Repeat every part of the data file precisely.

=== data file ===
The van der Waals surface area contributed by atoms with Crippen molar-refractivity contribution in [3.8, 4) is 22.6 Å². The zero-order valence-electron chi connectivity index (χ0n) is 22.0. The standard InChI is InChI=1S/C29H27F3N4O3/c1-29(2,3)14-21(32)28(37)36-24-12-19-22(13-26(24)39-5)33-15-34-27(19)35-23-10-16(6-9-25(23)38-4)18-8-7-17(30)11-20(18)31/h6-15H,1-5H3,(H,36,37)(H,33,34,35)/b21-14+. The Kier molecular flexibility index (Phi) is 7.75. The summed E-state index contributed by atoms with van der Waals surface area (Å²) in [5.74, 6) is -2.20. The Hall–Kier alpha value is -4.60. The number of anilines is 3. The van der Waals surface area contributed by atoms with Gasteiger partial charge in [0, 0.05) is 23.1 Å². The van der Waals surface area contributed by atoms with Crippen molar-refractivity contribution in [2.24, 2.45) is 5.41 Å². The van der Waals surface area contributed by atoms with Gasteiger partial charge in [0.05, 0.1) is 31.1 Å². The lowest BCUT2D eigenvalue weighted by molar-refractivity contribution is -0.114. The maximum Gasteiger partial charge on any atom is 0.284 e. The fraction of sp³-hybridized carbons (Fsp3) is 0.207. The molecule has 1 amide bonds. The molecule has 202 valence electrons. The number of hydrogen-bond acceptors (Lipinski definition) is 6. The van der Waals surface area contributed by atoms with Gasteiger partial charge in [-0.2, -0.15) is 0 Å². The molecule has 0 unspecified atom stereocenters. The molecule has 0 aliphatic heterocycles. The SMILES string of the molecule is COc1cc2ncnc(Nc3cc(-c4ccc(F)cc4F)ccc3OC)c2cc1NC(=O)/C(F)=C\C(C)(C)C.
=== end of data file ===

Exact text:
The van der Waals surface area contributed by atoms with Crippen molar-refractivity contribution in [3.8, 4) is 22.6 Å². The zero-order valence-electron chi connectivity index (χ0n) is 22.0. The standard InChI is InChI=1S/C29H27F3N4O3/c1-29(2,3)14-21(32)28(37)36-24-12-19-22(13-26(24)39-5)33-15-34-27(19)35-23-10-16(6-9-25(23)38-4)18-8-7-17(30)11-20(18)31/h6-15H,1-5H3,(H,36,37)(H,33,34,35)/b21-14+. The Kier molecular flexibility index (Phi) is 7.75. The summed E-state index contributed by atoms with van der Waals surface area (Å²) in [5.74, 6) is -2.20. The Hall–Kier alpha value is -4.60. The number of anilines is 3. The van der Waals surface area contributed by atoms with Gasteiger partial charge in [0, 0.05) is 23.1 Å². The van der Waals surface area contributed by atoms with Crippen molar-refractivity contribution in [2.24, 2.45) is 5.41 Å². The van der Waals surface area contributed by atoms with Gasteiger partial charge in [0.05, 0.1) is 31.1 Å². The lowest BCUT2D eigenvalue weighted by molar-refractivity contribution is -0.114. The maximum Gasteiger partial charge on any atom is 0.284 e. The fraction of sp³-hybridized carbons (Fsp3) is 0.207. The molecule has 1 amide bonds. The molecule has 202 valence electrons. The number of hydrogen-bond acceptors (Lipinski definition) is 6. The van der Waals surface area contributed by atoms with Gasteiger partial charge in [-0.2, -0.15) is 0 Å². The molecule has 0 unspecified atom stereocenters. The molecule has 0 aliphatic heterocycles. The SMILES string of the molecule is COc1cc2ncnc(Nc3cc(-c4ccc(F)cc4F)ccc3OC)c2cc1NC(=O)/C(F)=C\C(C)(C)C.